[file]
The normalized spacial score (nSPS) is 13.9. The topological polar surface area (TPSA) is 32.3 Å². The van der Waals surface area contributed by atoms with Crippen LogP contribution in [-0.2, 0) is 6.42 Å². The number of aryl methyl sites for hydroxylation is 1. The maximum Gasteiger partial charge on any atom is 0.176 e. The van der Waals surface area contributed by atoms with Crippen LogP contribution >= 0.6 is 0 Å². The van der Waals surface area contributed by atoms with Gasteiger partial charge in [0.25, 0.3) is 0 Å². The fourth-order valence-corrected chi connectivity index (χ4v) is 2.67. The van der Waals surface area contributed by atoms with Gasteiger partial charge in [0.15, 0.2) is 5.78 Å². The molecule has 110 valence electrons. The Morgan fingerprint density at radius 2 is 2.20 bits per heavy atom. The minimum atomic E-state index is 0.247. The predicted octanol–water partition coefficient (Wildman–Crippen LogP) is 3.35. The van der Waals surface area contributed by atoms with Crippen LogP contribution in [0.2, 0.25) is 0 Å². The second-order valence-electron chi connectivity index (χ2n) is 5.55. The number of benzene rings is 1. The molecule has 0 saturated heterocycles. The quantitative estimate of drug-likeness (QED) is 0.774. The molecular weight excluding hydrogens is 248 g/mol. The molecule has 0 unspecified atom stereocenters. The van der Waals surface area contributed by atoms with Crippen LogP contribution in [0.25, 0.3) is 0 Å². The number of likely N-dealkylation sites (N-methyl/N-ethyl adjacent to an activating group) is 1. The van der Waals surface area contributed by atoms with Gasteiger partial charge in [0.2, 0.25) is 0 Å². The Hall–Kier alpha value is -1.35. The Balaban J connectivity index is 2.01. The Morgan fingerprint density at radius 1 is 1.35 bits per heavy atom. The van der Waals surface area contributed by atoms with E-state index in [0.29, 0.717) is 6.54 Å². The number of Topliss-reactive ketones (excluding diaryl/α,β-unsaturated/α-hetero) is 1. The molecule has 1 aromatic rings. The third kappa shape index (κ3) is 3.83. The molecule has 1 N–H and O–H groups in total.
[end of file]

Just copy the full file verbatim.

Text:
The normalized spacial score (nSPS) is 13.9. The topological polar surface area (TPSA) is 32.3 Å². The van der Waals surface area contributed by atoms with Crippen LogP contribution in [-0.2, 0) is 6.42 Å². The number of aryl methyl sites for hydroxylation is 1. The maximum Gasteiger partial charge on any atom is 0.176 e. The van der Waals surface area contributed by atoms with Crippen LogP contribution >= 0.6 is 0 Å². The van der Waals surface area contributed by atoms with Gasteiger partial charge in [0.25, 0.3) is 0 Å². The fourth-order valence-corrected chi connectivity index (χ4v) is 2.67. The van der Waals surface area contributed by atoms with Gasteiger partial charge in [0.15, 0.2) is 5.78 Å². The molecule has 110 valence electrons. The Morgan fingerprint density at radius 2 is 2.20 bits per heavy atom. The minimum atomic E-state index is 0.247. The predicted octanol–water partition coefficient (Wildman–Crippen LogP) is 3.35. The van der Waals surface area contributed by atoms with Crippen LogP contribution in [0.2, 0.25) is 0 Å². The second-order valence-electron chi connectivity index (χ2n) is 5.55. The number of benzene rings is 1. The molecule has 0 saturated heterocycles. The quantitative estimate of drug-likeness (QED) is 0.774. The molecular weight excluding hydrogens is 248 g/mol. The molecule has 0 unspecified atom stereocenters. The van der Waals surface area contributed by atoms with Crippen LogP contribution in [0.25, 0.3) is 0 Å². The number of likely N-dealkylation sites (N-methyl/N-ethyl adjacent to an activating group) is 1. The van der Waals surface area contributed by atoms with Gasteiger partial charge in [0.2, 0.25) is 0 Å². The Hall–Kier alpha value is -1.35. The Balaban J connectivity index is 2.01. The Morgan fingerprint density at radius 1 is 1.35 bits per heavy atom. The van der Waals surface area contributed by atoms with E-state index in [0.29, 0.717) is 6.54 Å². The number of Topliss-reactive ketones (excluding diaryl/α,β-unsaturated/α-hetero) is 1. The molecule has 1 aromatic rings. The third kappa shape index (κ3) is 3.83. The molecule has 1 N–H and O–H groups in total.